THIS MONTH’S FLASHBACK COMES STRAIGHT out of the late-’90s “MTV Unplugged” era, when acoustic bass guitars were all the rage. While this style of bass has its roots back hundreds of years ago in Spain, later emerging as the Mexican guitarron and being reinvented in the Ernie Ball Earthwood bass, Washburn was the company that really put the ABG on the map in the 1980s. Since then there have been many variations on this theme, but the AB-45 was definitely state of the art for the time.
This beauty belongs to my friend Spady Brannan, who used it extensively on Julianna Hough’s latest CD. Compared to the Washburn AB-20 [Retro-Rama, October ’08], this is a much more upscale instrument. The arched top is the most obvious design change, and the bookmatched top, flamed sides and back are beautiful. The neck is a 7-piece laminate that looks great and feels very stable. Another nice touch is that the angled end of the fingerboard gives access to a high G on the top string. The gold hardware and cream binding are classy, and while the distinctive Washburn angled slots that replace the sound hole look cool and do help with preventing feedback when amplified, they do result in a reduction of acoustic volume. The reality is that unless you are playing alone, you need to amplify this bass.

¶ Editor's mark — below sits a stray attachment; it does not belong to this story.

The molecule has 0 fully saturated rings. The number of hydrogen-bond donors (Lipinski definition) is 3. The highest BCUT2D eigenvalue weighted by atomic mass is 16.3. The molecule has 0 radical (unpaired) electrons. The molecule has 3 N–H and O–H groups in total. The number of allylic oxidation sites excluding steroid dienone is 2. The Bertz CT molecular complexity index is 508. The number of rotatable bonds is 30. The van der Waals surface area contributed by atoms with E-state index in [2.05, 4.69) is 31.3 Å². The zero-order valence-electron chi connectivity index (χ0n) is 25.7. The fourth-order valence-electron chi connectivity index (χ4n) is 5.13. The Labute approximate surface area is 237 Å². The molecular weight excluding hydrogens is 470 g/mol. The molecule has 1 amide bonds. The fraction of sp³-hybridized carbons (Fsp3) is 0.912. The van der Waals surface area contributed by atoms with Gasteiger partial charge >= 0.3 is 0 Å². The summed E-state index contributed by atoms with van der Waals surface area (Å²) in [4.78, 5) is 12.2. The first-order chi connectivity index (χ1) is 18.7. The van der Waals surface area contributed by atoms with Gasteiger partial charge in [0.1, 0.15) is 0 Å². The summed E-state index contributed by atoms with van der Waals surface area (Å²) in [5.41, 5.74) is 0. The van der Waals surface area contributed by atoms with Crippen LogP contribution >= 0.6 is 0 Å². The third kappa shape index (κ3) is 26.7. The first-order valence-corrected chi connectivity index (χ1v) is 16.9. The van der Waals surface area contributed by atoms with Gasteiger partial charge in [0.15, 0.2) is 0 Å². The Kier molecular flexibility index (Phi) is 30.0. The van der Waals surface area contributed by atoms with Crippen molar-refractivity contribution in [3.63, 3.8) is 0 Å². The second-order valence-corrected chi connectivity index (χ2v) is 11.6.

This one was a prototype, and may have been too expensive to produce in its original form. Washburn reconfigured the bass in a more affordable version that is still available today. Spady modified his Washburn with a replacement pickup and preamp to mellow out the clackiness of the original piezo system, and replaced the original frets with mandolin frets, (a la Lee Sklar). Spady uses custom heavygauge black nylon strings and a foam mute. The .130-gauge B helps to make it tighter than you might expect for an early 5-string.
The bass sounds smooth and round with a mellow plunkiness on the top end. Its 2-band EQ, while not as flexible as the AB-20’s 3-band slider control, has bass and treble controls at very useable frequencies. Almost any setting sounds good, but with the low end nearly maxed out and the treble at about half, it has a more than reasonable simulated “upright” tone, which many ABGs claim but few achieve. After 20 years, this golden wonder still shines